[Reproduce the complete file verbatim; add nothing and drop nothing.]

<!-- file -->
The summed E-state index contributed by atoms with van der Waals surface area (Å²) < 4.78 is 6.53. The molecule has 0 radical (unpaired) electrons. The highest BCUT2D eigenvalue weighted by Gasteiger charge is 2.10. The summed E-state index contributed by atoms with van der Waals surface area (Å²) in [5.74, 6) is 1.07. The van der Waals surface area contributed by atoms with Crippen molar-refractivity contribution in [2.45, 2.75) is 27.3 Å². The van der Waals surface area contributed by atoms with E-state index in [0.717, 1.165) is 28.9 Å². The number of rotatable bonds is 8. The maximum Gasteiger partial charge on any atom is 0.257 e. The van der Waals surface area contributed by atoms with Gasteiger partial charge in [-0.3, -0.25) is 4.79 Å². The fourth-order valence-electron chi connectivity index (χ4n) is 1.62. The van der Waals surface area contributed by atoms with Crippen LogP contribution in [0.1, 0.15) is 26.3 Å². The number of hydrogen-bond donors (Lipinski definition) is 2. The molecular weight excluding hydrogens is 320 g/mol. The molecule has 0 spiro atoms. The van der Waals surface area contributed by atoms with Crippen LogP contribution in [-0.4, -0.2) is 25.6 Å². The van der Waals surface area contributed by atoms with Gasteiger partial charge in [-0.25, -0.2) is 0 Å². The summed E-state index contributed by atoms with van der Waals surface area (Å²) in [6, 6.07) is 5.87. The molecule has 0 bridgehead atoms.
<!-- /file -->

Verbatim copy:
The summed E-state index contributed by atoms with van der Waals surface area (Å²) < 4.78 is 6.53. The molecule has 0 radical (unpaired) electrons. The highest BCUT2D eigenvalue weighted by Gasteiger charge is 2.10. The summed E-state index contributed by atoms with van der Waals surface area (Å²) in [5.74, 6) is 1.07. The van der Waals surface area contributed by atoms with Crippen molar-refractivity contribution in [2.45, 2.75) is 27.3 Å². The van der Waals surface area contributed by atoms with E-state index in [0.717, 1.165) is 28.9 Å². The number of rotatable bonds is 8. The maximum Gasteiger partial charge on any atom is 0.257 e. The van der Waals surface area contributed by atoms with Gasteiger partial charge in [-0.3, -0.25) is 4.79 Å². The fourth-order valence-electron chi connectivity index (χ4n) is 1.62. The van der Waals surface area contributed by atoms with Crippen LogP contribution in [0.1, 0.15) is 26.3 Å². The number of hydrogen-bond donors (Lipinski definition) is 2. The molecular weight excluding hydrogens is 320 g/mol. The molecule has 0 spiro atoms. The van der Waals surface area contributed by atoms with Crippen LogP contribution in [-0.4, -0.2) is 25.6 Å². The van der Waals surface area contributed by atoms with Gasteiger partial charge in [-0.25, -0.2) is 0 Å². The summed E-state index contributed by atoms with van der Waals surface area (Å²) in [6, 6.07) is 5.87. The molecule has 0 bridgehead atoms.